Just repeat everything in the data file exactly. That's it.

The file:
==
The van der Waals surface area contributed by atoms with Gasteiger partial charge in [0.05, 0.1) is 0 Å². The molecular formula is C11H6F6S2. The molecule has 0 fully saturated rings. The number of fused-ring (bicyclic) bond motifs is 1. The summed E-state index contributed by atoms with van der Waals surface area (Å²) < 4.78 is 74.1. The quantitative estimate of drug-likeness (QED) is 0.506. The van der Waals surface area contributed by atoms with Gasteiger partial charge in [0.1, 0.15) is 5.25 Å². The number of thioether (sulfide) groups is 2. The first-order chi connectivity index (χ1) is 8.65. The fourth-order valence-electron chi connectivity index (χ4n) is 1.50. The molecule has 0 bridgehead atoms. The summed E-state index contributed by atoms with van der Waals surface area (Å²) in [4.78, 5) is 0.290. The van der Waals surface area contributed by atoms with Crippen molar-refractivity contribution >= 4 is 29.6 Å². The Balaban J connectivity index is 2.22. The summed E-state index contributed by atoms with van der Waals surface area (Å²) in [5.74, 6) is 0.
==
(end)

The van der Waals surface area contributed by atoms with Gasteiger partial charge in [0.05, 0.1) is 0 Å². The molecular formula is C11H6F6S2. The molecule has 0 fully saturated rings. The number of fused-ring (bicyclic) bond motifs is 1. The summed E-state index contributed by atoms with van der Waals surface area (Å²) < 4.78 is 74.1. The quantitative estimate of drug-likeness (QED) is 0.506. The van der Waals surface area contributed by atoms with Gasteiger partial charge in [0.1, 0.15) is 5.25 Å². The number of thioether (sulfide) groups is 2. The first-order chi connectivity index (χ1) is 8.65. The fourth-order valence-electron chi connectivity index (χ4n) is 1.50. The molecule has 0 bridgehead atoms. The summed E-state index contributed by atoms with van der Waals surface area (Å²) in [4.78, 5) is 0.290. The van der Waals surface area contributed by atoms with Crippen molar-refractivity contribution >= 4 is 29.6 Å². The Balaban J connectivity index is 2.22. The summed E-state index contributed by atoms with van der Waals surface area (Å²) in [5.74, 6) is 0.